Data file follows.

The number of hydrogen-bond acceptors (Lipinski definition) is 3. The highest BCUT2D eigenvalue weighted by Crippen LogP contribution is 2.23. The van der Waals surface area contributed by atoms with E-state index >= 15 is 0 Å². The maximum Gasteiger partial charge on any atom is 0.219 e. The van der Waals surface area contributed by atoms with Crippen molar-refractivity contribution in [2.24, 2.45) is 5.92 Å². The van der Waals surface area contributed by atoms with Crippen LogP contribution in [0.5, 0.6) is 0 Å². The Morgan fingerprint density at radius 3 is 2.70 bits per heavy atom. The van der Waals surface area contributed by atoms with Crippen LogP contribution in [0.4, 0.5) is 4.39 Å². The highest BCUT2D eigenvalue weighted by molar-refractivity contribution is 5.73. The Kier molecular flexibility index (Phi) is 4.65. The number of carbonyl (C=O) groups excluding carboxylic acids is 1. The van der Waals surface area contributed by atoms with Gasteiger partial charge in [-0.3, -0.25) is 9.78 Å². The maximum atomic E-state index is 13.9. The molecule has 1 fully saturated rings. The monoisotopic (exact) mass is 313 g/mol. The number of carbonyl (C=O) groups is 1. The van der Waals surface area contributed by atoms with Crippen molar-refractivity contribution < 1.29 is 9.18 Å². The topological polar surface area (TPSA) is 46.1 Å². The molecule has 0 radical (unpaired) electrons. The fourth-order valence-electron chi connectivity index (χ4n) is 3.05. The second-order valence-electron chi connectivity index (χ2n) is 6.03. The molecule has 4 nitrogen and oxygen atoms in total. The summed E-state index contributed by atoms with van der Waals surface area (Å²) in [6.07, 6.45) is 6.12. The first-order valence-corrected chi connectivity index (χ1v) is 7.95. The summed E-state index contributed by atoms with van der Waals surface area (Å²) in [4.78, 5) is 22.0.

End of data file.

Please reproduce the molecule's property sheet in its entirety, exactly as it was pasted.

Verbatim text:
The number of hydrogen-bond acceptors (Lipinski definition) is 3. The highest BCUT2D eigenvalue weighted by Crippen LogP contribution is 2.23. The van der Waals surface area contributed by atoms with E-state index >= 15 is 0 Å². The maximum Gasteiger partial charge on any atom is 0.219 e. The van der Waals surface area contributed by atoms with Crippen molar-refractivity contribution in [2.24, 2.45) is 5.92 Å². The van der Waals surface area contributed by atoms with Crippen LogP contribution in [0.5, 0.6) is 0 Å². The Morgan fingerprint density at radius 3 is 2.70 bits per heavy atom. The van der Waals surface area contributed by atoms with Crippen LogP contribution in [0.4, 0.5) is 4.39 Å². The highest BCUT2D eigenvalue weighted by molar-refractivity contribution is 5.73. The Kier molecular flexibility index (Phi) is 4.65. The number of carbonyl (C=O) groups excluding carboxylic acids is 1. The van der Waals surface area contributed by atoms with Gasteiger partial charge in [-0.3, -0.25) is 9.78 Å². The maximum atomic E-state index is 13.9. The molecule has 1 fully saturated rings. The monoisotopic (exact) mass is 313 g/mol. The number of carbonyl (C=O) groups is 1. The van der Waals surface area contributed by atoms with Crippen molar-refractivity contribution < 1.29 is 9.18 Å². The topological polar surface area (TPSA) is 46.1 Å². The molecule has 0 radical (unpaired) electrons. The fourth-order valence-electron chi connectivity index (χ4n) is 3.05. The second-order valence-electron chi connectivity index (χ2n) is 6.03. The molecule has 4 nitrogen and oxygen atoms in total. The summed E-state index contributed by atoms with van der Waals surface area (Å²) in [6.07, 6.45) is 6.12. The first-order valence-corrected chi connectivity index (χ1v) is 7.95. The summed E-state index contributed by atoms with van der Waals surface area (Å²) in [4.78, 5) is 22.0.